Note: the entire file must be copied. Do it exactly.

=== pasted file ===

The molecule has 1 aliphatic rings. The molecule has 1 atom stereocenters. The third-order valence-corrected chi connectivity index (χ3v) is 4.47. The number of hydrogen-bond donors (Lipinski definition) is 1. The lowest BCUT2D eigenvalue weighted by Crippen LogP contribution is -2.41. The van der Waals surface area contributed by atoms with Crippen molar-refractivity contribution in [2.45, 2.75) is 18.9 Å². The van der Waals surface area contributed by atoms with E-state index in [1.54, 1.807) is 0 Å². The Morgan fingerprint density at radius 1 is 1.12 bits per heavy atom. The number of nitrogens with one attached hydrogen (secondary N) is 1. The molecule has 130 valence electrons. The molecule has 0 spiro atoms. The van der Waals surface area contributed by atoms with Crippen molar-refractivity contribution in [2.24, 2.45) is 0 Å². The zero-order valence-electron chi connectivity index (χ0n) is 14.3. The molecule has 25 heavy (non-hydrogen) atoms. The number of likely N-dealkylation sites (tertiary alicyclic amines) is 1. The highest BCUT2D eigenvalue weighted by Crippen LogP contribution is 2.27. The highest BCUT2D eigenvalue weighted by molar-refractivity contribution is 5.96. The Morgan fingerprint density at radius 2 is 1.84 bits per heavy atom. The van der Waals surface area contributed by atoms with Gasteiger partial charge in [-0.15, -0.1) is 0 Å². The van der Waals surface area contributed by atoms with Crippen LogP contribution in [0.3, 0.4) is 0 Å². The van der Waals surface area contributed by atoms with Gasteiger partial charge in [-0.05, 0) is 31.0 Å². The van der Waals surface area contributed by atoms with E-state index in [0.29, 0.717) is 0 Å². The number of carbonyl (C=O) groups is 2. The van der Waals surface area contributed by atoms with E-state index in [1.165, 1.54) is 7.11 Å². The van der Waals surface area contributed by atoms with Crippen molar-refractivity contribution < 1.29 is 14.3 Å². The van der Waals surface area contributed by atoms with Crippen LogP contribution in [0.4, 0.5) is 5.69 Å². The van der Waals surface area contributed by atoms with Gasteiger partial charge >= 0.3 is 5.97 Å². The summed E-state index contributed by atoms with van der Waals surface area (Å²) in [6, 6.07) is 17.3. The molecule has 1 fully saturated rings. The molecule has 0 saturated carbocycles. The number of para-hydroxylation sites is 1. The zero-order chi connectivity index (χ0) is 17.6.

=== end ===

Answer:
The molecule has 1 aliphatic rings. The molecule has 1 atom stereocenters. The third-order valence-corrected chi connectivity index (χ3v) is 4.47. The number of hydrogen-bond donors (Lipinski definition) is 1. The lowest BCUT2D eigenvalue weighted by Crippen LogP contribution is -2.41. The van der Waals surface area contributed by atoms with Crippen molar-refractivity contribution in [2.45, 2.75) is 18.9 Å². The van der Waals surface area contributed by atoms with E-state index in [1.54, 1.807) is 0 Å². The Morgan fingerprint density at radius 1 is 1.12 bits per heavy atom. The number of nitrogens with one attached hydrogen (secondary N) is 1. The molecule has 130 valence electrons. The molecule has 0 spiro atoms. The van der Waals surface area contributed by atoms with Crippen molar-refractivity contribution in [2.24, 2.45) is 0 Å². The zero-order valence-electron chi connectivity index (χ0n) is 14.3. The molecule has 25 heavy (non-hydrogen) atoms. The number of likely N-dealkylation sites (tertiary alicyclic amines) is 1. The highest BCUT2D eigenvalue weighted by Crippen LogP contribution is 2.27. The highest BCUT2D eigenvalue weighted by molar-refractivity contribution is 5.96. The Morgan fingerprint density at radius 2 is 1.84 bits per heavy atom. The van der Waals surface area contributed by atoms with Gasteiger partial charge in [-0.15, -0.1) is 0 Å². The van der Waals surface area contributed by atoms with Crippen LogP contribution in [0.3, 0.4) is 0 Å². The van der Waals surface area contributed by atoms with Gasteiger partial charge in [-0.05, 0) is 31.0 Å². The van der Waals surface area contributed by atoms with E-state index in [0.29, 0.717) is 0 Å². The number of carbonyl (C=O) groups is 2. The van der Waals surface area contributed by atoms with E-state index in [1.165, 1.54) is 7.11 Å². The van der Waals surface area contributed by atoms with Crippen molar-refractivity contribution < 1.29 is 14.3 Å². The van der Waals surface area contributed by atoms with Crippen LogP contribution in [0.4, 0.5) is 5.69 Å². The van der Waals surface area contributed by atoms with Gasteiger partial charge >= 0.3 is 5.97 Å². The summed E-state index contributed by atoms with van der Waals surface area (Å²) in [6, 6.07) is 17.3. The molecule has 1 fully saturated rings. The molecule has 0 saturated carbocycles. The number of para-hydroxylation sites is 1. The zero-order chi connectivity index (χ0) is 17.6.